Federal Reserve Chairman Jerome Powell has not been shy about saying what he’s trying to do: prolong the economy’s expansion so that it creates more jobs for those who, in the past, have often felt left out. The Fed increasingly sees itself as a social agency dedicated to job creation. That – more than the effect on stock prices – is the real story behind the Fed’s recent decision to cut interest rates by a quarter point.
For years, some economists have argued that a “hot” labor market could pay huge social dividends. By “hot,” they meant a situation where the demand for workers equals, or outstrips, the supply. The pressures would push up wages, which, in turn, would cause people not in the labor force (defined as neither having a job nor searching for one) to look for work.
Once employed, these relatively unskilled workers would develop competencies and contacts that would help them get work. Sounds simple. It wasn’t.
There was always an imposing obstacle: inflation. The effort to employ society’s least employable people created a general wage-price spiral that typically forced the Fed to tighten credit, which slowed the economy or led to a recession.
But this time might be different, Powell seems to be betting. For reasons not well understood, inflation has remained low. In the past year, the consumer price index has risen 1.6%. That’s slightly lower than the Fed’s official target of 2% using another, slightly different inflation indicator.
As a result, the Fed may be in a better position now to test the “hot economy” theory than at any time since World War II. Powell is hardly hiding what he and the other members of the Federal Open Market Committee, the Fed’s main decision-making body, are doing. The following excerpt from Powell’s news conference makes this clear.
Q. “Thank you, Mr. Chairman. Scott Horsley for NPR (National Public Radio). You’ve talked a number of times about the people who feel like they are just recently getting to the punch bowl 10 years into this expansion. Can you elaborate a little bit on how this rate cut is expected to help them?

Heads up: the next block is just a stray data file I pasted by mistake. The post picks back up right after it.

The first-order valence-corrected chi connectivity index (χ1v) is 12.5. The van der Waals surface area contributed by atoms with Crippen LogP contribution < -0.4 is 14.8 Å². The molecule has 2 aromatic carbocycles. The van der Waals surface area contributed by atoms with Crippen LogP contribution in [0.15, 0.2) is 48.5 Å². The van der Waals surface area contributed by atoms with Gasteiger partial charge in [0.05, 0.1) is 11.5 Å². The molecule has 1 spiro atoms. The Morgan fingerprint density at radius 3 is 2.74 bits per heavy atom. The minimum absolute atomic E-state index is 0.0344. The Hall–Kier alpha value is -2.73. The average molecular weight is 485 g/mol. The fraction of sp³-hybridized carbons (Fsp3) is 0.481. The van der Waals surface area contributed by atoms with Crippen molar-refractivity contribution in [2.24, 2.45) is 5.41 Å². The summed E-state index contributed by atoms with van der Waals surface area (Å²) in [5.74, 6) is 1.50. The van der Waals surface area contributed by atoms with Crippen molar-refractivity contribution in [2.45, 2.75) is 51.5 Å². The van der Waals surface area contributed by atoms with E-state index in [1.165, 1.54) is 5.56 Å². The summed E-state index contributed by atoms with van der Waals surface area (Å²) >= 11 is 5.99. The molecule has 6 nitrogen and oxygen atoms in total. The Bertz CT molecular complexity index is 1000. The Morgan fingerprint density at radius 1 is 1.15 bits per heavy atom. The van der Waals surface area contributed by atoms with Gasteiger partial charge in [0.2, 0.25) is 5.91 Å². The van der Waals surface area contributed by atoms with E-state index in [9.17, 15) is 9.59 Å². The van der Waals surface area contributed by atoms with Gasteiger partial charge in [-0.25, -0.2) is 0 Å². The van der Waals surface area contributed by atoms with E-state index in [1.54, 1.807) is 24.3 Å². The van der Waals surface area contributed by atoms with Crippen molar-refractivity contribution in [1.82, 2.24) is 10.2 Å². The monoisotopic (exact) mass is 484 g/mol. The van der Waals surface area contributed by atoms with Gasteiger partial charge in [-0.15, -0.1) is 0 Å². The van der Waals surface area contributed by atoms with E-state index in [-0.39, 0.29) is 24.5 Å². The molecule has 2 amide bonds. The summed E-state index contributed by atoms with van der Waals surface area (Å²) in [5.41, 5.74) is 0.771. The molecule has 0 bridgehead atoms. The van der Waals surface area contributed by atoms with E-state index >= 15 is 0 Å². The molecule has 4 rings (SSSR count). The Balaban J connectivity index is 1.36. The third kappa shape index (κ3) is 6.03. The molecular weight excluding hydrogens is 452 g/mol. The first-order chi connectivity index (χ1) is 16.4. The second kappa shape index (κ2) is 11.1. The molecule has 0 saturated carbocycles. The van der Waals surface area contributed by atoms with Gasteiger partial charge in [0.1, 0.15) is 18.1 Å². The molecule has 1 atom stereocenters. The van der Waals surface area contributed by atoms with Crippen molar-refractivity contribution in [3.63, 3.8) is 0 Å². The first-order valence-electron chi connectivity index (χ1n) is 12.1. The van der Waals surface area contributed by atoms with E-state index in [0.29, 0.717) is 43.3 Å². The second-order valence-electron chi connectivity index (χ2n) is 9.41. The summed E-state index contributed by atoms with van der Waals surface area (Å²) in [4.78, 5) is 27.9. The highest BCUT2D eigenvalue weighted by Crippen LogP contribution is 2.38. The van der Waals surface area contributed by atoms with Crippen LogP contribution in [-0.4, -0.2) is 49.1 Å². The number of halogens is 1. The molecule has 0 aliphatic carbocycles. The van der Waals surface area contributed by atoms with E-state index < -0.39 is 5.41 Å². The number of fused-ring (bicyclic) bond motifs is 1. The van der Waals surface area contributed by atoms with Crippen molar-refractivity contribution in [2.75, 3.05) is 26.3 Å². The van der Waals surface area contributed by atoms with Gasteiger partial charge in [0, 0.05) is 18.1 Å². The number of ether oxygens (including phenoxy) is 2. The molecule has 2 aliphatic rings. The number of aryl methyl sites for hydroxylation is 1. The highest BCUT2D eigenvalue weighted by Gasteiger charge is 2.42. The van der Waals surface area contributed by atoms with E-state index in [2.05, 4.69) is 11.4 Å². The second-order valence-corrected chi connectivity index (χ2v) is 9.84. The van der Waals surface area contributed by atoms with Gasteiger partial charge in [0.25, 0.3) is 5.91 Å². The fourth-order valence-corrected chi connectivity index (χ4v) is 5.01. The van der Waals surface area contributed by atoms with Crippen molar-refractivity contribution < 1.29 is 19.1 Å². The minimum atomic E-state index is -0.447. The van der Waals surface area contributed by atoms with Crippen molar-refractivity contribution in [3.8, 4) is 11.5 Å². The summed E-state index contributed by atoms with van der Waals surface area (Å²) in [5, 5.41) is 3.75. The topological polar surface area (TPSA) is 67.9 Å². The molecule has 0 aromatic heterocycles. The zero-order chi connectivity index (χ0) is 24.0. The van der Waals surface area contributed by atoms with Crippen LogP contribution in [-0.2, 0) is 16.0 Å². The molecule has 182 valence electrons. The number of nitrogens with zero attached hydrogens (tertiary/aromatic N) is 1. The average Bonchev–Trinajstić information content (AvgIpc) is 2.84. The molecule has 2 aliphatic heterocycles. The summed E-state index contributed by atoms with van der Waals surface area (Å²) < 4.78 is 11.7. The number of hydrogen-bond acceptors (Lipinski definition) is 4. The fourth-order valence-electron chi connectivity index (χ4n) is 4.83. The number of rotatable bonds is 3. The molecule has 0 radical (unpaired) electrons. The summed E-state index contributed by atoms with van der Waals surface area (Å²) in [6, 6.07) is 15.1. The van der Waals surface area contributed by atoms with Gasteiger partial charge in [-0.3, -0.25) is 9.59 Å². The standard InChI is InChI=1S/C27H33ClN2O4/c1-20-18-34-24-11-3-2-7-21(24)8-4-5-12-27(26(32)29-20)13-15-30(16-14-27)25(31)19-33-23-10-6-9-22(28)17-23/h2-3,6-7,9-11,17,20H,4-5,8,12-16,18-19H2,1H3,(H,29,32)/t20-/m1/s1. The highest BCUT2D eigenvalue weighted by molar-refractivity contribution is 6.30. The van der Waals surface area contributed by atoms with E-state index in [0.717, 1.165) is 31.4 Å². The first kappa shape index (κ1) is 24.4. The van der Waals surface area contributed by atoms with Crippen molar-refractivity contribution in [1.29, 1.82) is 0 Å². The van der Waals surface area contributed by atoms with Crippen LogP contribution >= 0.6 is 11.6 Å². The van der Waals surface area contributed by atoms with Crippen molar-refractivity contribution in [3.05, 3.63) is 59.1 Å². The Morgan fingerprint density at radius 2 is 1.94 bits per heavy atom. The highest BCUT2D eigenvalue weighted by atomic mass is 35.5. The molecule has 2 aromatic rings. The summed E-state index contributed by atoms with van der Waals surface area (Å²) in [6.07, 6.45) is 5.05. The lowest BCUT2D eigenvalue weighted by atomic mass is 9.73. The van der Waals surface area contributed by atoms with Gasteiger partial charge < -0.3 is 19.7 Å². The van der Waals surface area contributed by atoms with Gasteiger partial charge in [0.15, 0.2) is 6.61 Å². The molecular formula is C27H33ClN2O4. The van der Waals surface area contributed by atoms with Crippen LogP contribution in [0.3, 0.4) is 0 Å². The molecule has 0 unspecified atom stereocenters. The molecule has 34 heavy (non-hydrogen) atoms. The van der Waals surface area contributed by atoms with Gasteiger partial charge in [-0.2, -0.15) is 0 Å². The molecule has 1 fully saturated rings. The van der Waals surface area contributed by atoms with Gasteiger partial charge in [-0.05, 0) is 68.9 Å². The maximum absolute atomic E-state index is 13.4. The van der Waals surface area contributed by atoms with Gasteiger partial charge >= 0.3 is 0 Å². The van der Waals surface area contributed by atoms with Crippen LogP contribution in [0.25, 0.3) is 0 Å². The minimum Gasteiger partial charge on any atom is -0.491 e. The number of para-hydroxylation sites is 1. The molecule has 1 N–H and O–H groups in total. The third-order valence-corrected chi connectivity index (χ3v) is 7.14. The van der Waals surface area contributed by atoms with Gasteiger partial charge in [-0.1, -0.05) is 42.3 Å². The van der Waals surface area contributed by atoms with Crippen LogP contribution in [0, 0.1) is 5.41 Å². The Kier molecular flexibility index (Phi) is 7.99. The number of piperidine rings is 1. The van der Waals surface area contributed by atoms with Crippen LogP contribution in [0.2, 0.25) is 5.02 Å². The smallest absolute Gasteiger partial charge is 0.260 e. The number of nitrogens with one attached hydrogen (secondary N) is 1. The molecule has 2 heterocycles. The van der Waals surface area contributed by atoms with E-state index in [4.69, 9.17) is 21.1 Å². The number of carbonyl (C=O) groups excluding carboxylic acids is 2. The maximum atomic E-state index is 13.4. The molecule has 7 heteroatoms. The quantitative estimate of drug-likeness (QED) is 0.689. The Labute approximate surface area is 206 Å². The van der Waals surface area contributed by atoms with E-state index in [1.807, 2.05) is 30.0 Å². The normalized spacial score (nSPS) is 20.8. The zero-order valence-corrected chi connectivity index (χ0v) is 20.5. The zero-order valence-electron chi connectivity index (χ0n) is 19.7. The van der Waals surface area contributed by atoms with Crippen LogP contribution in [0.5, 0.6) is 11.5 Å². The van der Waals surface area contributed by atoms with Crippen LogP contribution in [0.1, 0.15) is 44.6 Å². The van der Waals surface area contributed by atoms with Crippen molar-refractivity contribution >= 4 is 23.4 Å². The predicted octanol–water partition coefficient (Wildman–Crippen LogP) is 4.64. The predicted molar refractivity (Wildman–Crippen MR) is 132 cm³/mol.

A. “We are getting lots of feedback from people who work and live in low- and moderate-income communities to the effect that they’re now feeling the recovery, and in fact they haven’t felt a better labor market in anybody’s experience. So this is great to hear. And I guess my view is the best thing we can do for those people is to sustain the expansion, keep it going, and that’s one of the overarching goals of this move (the Fed’s cut in interest rates) and of all our policy moves.”
(Note: The Q&A is edited for space. The “punch bowl” reference is to William McChesney Martin, Fed chairman in the 1950s and 1960s, who said that the Fed’s job is to take away the punch bowl just as the party gets going.)
By law, the Fed is supposed to achieve “maximum” employment and price stability. With tame inflation, the Fed arguably can concentrate on job creation.
The Fed isn’t alone in concluding that low unemployment (3.7%) is attracting new workers. “There’s strong evidence that the tight labor market is drawing people in,” says Josh Bivens of the left-leaning Economic Policy Institute. He cites increases in the labor force participation rate for men and women aged 25 to 54, the prime-age workforce.
The participation rate hit a high of 84.6% in early 1999. The Great Recession of 2007-09 then led to an explosion of joblessness. The participation rate slid to 80.8% in mid-2014. Since then, it has recovered to 82%. These changes seem small; they’re not. Each percentage point is worth 1.3 million people. The increase from the low point translates into almost 1.5 million workers.
Labor markets have clearly grown tighter. Since 2009, the number of workers involuntarily in part-time jobs has dropped by about half. And then there’s the broadest unemployment indicator, the U-6 (regular unemployment, involuntary part-time employment, plus those “marginally” attached to the labor market). It’s fallen from about 17% in 2009 to 7%.
Still, it’s too early to say Powell has won his bet. There are cautionary signs. For starters, two members of the FOMC dissented from the rate cut, apparently fearing that too much easy credit risks higher inflation and financial speculation.
History amplifies the warnings. Since World War II, there have been two other long stretches of economic expansion: one in the 1960s, then again in the 1990s and early 2000s. Both ended badly: The 1960s economy bred high inflation; the tech boom and housing booms gave way to the Great Recession.
It could be déjà vu all over again.
Robert J. Samuelson is a columnist with the Washington Post Writers Group.
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